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Freed Yeltsin Foes Signal Future Tumult : Russia: Amnesty gave opposition moral victory, analysts say. They see president weakened.

TIMES STAFF WRITER

Just hours after President Boris N. Yeltsin’s worst political foes got out of jail under a special amnesty, some were already sending signals Sunday of the opposition-run turmoil they could unleash on Russia.

Viktor I. Anpilov, the hard-line Communist who organized many Moscow street protests, gathered a few hundred supporters before the Bolshoi Theater and called for the creation of a powerful new working-class party.

“My first task will be to raise workers’ collectives to fight against the regime,” he told the Interfax news agency.

Alexander V. Rutskoi, the former vice president who pronounced himself Russia’s leader during the anti-Yeltsin rebellion in October, will most likely run for president, aide Andrei Fyodorov told the British news agency Reuters.

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And Ilya V. Konstantinov, head of one of the opposition groups that spearheaded the violent resistance, said he would remain its leader. “I was and remain the chairman of the National Salvation Front,” he told the Russian NTV network.

However, Ruslan I. Khasbulatov, the former Parliament chairman, said he did not plan to take up politics again, saying he “greatly loathed contemporary politicians.” He told Interfax there are no political leaders “with whom it is possible to agree with on any matter.”

Russian analysts said the Parliament-approved amnesty, which freed all those facing charges for their roles in the 1991 Soviet coup attempt and the October clashes, hurt Yeltsin not only because the released prisoners could prove dangerous but also because it gave the opposition a resounding moral victory.

“This is undoubtedly a blow to Yeltsin, but the point is not the release of those particular people,” said Nikolai Svanidze, a Russian Television commentator. “The fact of their release and that the president couldn’t oppose it in any way speaks to the fact that he is weaker than he was some time ago.

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“The president now is once again in a state of disarray, and the moral advantage is definitely on the side of the opposition,” Svanidze said.

That disarray could reach startling levels. In a glimpse into how the Kremlin works--or does not work, as the case may be--two presidential advisers admitted on NTV on Sunday night that the release of Yeltsin’s foes from Lefortovo Prison on Saturday afternoon had taken them by surprise.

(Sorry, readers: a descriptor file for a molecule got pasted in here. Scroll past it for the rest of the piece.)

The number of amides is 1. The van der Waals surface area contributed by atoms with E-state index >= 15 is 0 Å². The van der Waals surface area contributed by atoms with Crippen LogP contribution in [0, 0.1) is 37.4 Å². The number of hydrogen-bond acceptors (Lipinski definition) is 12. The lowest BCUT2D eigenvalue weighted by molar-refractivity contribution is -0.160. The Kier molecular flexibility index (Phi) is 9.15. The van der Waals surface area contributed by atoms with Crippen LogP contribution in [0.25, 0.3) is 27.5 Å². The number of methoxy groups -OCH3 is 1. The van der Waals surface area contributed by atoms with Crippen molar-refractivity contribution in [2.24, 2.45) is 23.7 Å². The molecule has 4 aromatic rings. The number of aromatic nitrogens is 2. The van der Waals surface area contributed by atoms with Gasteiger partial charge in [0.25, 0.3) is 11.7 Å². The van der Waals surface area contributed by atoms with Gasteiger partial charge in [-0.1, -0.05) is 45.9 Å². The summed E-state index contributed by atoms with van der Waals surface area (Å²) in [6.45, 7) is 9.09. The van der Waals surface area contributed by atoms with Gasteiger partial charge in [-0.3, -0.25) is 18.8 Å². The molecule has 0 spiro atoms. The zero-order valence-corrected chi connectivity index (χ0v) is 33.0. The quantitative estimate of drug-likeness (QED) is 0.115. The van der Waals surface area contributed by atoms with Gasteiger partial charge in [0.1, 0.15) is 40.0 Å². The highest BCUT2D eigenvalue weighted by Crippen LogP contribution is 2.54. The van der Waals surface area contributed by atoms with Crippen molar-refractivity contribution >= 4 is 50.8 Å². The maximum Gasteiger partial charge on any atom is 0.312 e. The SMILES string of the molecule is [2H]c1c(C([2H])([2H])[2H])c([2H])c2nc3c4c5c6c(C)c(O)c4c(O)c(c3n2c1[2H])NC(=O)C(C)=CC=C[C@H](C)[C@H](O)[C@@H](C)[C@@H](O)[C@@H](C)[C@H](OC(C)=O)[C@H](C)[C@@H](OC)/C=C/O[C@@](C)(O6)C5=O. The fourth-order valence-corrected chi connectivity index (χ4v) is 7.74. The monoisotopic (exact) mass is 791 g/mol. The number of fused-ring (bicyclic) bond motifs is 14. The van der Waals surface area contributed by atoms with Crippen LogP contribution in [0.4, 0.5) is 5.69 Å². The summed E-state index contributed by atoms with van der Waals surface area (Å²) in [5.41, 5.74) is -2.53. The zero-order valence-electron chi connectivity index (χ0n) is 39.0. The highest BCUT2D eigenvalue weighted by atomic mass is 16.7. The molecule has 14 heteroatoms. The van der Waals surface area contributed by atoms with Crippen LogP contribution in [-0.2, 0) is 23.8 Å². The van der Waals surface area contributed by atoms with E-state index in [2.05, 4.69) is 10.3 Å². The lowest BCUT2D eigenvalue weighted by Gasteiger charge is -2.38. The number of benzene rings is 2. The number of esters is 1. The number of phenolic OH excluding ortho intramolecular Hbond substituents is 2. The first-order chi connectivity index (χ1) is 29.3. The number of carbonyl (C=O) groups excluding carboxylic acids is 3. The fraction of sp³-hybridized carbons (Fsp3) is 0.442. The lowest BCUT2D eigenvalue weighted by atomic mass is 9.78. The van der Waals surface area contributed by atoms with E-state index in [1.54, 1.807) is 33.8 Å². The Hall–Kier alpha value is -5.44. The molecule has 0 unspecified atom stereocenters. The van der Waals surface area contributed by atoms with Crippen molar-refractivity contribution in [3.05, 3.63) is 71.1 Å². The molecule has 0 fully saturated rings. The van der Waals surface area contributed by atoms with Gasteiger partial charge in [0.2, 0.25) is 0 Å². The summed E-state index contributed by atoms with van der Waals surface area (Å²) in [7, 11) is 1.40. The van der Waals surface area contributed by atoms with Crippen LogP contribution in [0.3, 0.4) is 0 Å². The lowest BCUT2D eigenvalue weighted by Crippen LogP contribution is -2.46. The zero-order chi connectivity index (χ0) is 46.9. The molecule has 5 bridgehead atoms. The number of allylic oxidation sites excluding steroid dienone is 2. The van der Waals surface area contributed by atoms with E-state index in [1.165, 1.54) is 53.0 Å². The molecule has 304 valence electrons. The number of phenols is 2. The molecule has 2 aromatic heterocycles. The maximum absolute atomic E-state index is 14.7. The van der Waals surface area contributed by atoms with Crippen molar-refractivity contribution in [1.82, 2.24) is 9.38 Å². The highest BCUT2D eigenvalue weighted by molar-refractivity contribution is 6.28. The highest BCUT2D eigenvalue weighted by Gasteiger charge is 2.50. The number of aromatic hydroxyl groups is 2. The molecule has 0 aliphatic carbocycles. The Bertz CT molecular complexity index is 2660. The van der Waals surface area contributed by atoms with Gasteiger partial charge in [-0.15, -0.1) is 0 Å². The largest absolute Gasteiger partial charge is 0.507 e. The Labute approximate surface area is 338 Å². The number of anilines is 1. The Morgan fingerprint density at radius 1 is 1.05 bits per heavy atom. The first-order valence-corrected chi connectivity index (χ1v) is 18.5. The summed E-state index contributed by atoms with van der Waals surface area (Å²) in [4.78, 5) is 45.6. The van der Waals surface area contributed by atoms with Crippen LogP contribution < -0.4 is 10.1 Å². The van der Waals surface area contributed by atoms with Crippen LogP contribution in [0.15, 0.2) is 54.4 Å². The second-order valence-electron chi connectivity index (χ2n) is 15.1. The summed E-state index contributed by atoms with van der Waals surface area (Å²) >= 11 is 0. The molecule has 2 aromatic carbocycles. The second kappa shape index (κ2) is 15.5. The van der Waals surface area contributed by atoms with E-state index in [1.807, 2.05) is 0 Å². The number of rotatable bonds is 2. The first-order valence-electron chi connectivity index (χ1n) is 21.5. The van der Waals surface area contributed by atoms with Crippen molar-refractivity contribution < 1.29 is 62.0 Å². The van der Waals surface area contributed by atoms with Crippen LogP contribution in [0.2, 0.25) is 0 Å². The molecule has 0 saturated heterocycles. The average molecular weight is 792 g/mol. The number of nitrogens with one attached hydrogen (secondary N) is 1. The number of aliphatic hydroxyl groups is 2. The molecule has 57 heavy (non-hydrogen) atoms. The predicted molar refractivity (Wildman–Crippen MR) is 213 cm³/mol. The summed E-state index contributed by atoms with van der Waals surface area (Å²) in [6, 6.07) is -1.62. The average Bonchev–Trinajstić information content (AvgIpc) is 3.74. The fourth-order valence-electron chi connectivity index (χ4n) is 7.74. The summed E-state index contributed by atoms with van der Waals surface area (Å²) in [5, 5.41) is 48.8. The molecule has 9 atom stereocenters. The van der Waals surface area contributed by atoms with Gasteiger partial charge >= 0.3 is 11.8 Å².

The country’s top prosecutor had led them to believe that nothing could happen before today, they said. So they began to work with the Duma, the lower house of Parliament which had approved the amnesty on Wednesday, by challenging the legality of its decision and asking that it be suspended.

But as aides Georgy Satarov and Yuri Baturin were meeting with the head of the Duma on Saturday, the Lefortovo prisoners were already stepping through the prison’s gates and heading home, released on order of the prosecutor’s office.

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“In household language, that’s called deception,” Satarov fumed.

Satarov and Baturin actually appeared more upset about the poor coordination in their administration than about the possible political consequences of the amnesty.

If he were to calculate cynically, Satarov said, he might even argue that the release of the October rebels could work in Yeltsin’s favor, because while they sat in prison they were replaced on the political scene by a far more appealing opposition that could present greater problems for the president.

“But this cynical calculation is, unfortunately, less significant here because we cannot ignore their political practices, which are simply dangerous for the people and the country,” Satarov added.

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When Yeltsin declared the old Parliament dissolved last fall, Rutskoi and leading deputies refused to yield. They eventually called for armed attacks on government buildings, which led Yeltsin to storm their White House headquarters with tanks and artillery. The released prisoners are expected to rely once again on “the street"--mass protests and marches.

Some Russian politicians have urged Yeltsin to demand some kind of guarantee from the October rebels that they will refrain from political activity for a spell.

However, legal experts say that would deny the released prisoners their constitutional rights as citizens of a democracy.


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